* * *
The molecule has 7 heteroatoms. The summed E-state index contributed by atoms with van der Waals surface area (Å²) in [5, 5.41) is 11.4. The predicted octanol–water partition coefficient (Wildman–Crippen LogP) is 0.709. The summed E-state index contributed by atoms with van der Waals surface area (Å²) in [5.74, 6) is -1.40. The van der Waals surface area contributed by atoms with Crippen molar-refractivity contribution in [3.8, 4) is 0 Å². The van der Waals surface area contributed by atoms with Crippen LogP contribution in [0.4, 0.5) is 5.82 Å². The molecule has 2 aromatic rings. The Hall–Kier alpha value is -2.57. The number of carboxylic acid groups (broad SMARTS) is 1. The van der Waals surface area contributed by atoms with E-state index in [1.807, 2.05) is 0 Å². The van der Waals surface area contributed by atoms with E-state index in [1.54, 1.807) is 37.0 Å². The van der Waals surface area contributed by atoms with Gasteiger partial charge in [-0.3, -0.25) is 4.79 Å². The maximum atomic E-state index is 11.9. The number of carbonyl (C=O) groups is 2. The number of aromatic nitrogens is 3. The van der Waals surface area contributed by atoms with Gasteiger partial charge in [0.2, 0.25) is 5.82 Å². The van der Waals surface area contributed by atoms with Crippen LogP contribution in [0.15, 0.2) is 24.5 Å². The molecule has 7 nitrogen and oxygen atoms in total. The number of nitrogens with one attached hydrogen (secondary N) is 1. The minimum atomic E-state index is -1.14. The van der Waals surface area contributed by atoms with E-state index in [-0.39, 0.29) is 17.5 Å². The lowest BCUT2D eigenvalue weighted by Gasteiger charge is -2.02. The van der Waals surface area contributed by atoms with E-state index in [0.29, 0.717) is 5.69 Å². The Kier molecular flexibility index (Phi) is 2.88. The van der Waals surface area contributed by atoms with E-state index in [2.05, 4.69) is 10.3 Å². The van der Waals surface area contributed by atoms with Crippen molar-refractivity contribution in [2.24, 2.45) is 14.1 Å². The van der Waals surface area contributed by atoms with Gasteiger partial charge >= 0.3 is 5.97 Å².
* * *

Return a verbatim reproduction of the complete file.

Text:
The molecule has 7 heteroatoms. The summed E-state index contributed by atoms with van der Waals surface area (Å²) in [5, 5.41) is 11.4. The predicted octanol–water partition coefficient (Wildman–Crippen LogP) is 0.709. The summed E-state index contributed by atoms with van der Waals surface area (Å²) in [5.74, 6) is -1.40. The van der Waals surface area contributed by atoms with Crippen molar-refractivity contribution in [3.8, 4) is 0 Å². The van der Waals surface area contributed by atoms with Crippen LogP contribution in [0.4, 0.5) is 5.82 Å². The molecule has 2 aromatic rings. The Hall–Kier alpha value is -2.57. The number of carboxylic acid groups (broad SMARTS) is 1. The van der Waals surface area contributed by atoms with E-state index in [1.807, 2.05) is 0 Å². The van der Waals surface area contributed by atoms with E-state index in [1.54, 1.807) is 37.0 Å². The van der Waals surface area contributed by atoms with Gasteiger partial charge in [-0.3, -0.25) is 4.79 Å². The maximum atomic E-state index is 11.9. The number of carbonyl (C=O) groups is 2. The number of aromatic nitrogens is 3. The van der Waals surface area contributed by atoms with Gasteiger partial charge in [0.2, 0.25) is 5.82 Å². The van der Waals surface area contributed by atoms with Crippen LogP contribution in [0.15, 0.2) is 24.5 Å². The molecule has 7 nitrogen and oxygen atoms in total. The number of nitrogens with one attached hydrogen (secondary N) is 1. The minimum atomic E-state index is -1.14. The van der Waals surface area contributed by atoms with E-state index in [-0.39, 0.29) is 17.5 Å². The lowest BCUT2D eigenvalue weighted by Gasteiger charge is -2.02. The van der Waals surface area contributed by atoms with E-state index in [0.29, 0.717) is 5.69 Å². The Kier molecular flexibility index (Phi) is 2.88. The van der Waals surface area contributed by atoms with E-state index in [2.05, 4.69) is 10.3 Å². The van der Waals surface area contributed by atoms with Crippen molar-refractivity contribution in [2.24, 2.45) is 14.1 Å². The van der Waals surface area contributed by atoms with Gasteiger partial charge >= 0.3 is 5.97 Å².